What lies beneath?

Anthropologist and Collections Volunteer Paul Trawick has been delving into the role of field drains on English farms. These hidden gems offer an ingenious and indigenous way to reclaim ground, improve topsoil, tame groundwater, and achieve sustainable crop yields. But few of us even know they are there. In this, the first of several posts, […]

So we found a live bat in our archive

There are few opportunities in life to ask ‘…does anyone know anything about bats?’, but that day came in December 2018 for us here at The MERL. Luckily, we have former University Librarian Rose-Ann Movosvic spending every Thursday volunteering at The MERL Library, but even luckier is that she also devotes the rest of her week […]

The mystery of Joseph Arch’s plaster hands

One hand forms a light fist – the other relaxed, as though sleeping. The passing of years has given the plaster almost the colour of skin, the fingers looking almost nicotine-stained. The plaster-cast hands of Joseph Arch (10/11/1826-12/02/1919) are very personal objects. One theory for their existence is that they were cast in place of […]

Get out of London and come to Reading

Yes, we want you to visit Reading. We don’t have the dreaming spires of Oxford. We don’t have Windsor’s castle. And we don’t have Swindon’s outlet centre. What we do have is lush coffee, a booming pub and craft beer scene, easily accessible countryside, unique shopping and…a contemporary art installation in a museum about the […]

Why is a chicken wearing trousers?

The inclusion of an image of a chicken wearing trousers is one of the more surprising aspects of Richard Beale’s mathematical notebook. As usual with stories that go viral on the internet, conspiracy theories have already sprung up. Is it really a chicken? Is it really wearing trousers? Why do the trousers appear to be […]

Chicken in trousers? What’s next – a cow wearing wellies?

Tens of thousands of you have enjoyed a chicken in trousers from The MERL over the weekend. A series of amazing doodles in the margins of an old maths book went viral in a Twitter thread, which offered a peek into the world of an eighteenth-century teenager from Biddenden, Kent, as well as an amusing […]

A snap chat about new photos of country shows

The next exciting instalment of our current Land and Folk seminar series brings the story of photographer Arnhel de Serra’s ongoing project, The Country Show, to The MERL for the very first time (see here for details). This body of work has been over a decade in the making and is the result of his […]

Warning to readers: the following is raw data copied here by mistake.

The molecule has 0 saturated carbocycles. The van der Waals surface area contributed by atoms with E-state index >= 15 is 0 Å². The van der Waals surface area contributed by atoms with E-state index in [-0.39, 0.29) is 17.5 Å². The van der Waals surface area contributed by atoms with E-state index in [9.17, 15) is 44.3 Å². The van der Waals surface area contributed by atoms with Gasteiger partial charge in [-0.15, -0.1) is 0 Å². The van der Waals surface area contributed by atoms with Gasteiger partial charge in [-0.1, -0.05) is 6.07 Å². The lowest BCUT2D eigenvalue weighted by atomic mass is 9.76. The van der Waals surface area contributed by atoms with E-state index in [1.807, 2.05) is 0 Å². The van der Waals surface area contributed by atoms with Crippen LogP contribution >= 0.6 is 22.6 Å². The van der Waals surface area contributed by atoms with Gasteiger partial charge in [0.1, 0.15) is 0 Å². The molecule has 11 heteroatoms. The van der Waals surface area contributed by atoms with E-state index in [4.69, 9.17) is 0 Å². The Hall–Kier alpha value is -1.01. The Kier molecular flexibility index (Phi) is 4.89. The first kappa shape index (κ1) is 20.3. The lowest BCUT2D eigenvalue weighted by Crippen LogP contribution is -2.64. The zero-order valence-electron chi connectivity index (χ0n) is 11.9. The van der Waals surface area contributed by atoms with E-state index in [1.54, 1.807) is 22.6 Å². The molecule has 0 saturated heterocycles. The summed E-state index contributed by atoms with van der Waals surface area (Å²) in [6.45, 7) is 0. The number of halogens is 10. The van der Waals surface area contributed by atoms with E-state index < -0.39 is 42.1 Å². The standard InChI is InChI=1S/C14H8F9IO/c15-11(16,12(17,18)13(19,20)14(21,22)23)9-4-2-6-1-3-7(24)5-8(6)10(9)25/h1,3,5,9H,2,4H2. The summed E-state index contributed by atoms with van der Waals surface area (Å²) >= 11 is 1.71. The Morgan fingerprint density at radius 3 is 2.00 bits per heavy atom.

Women of Ladybird: New Feminism in Old Tales

What was your favourite Ladybird Book growing up? What did you learn the most from it? Ladybird Books are iconic for generations who grew up in the 50’s, 60’s and 70’s, but they weren’t just educational tools. The subliminal messages throughout the pages of Ladybird books helped establish the gender roles and expectations within society […]

Why the Folk?

Written by Dr Ollie Douglas, Curator of MERL Collections Here at The MERL we like short, snappy titles. We are especially fond of rurally-themed four-letter words. Nothing too crude, of course. We prefer wholesome, nostalgic words linked to our collections. MAKE. MILK. WOOL. Even UNIT sort of fits the mould. Based on these criteria alone, […]

We can’t believe we get to do this with chickens

Written by Rhiannon Watkinson – Audience Development Project Officer We all know those conversations you have at work – especially when you work in a museum – where you can’t quite believe what you are being asked to be involved with. It went like this: “There’s a great new project that we’d like you to […]

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    The Museum reopened in October 2016, following a major redevelopment, supported by the Heritage Lottery Fund.

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    The Museum of English Rural Life

    University of Reading

    Redlands Road

    Reading

    RG1 5EX

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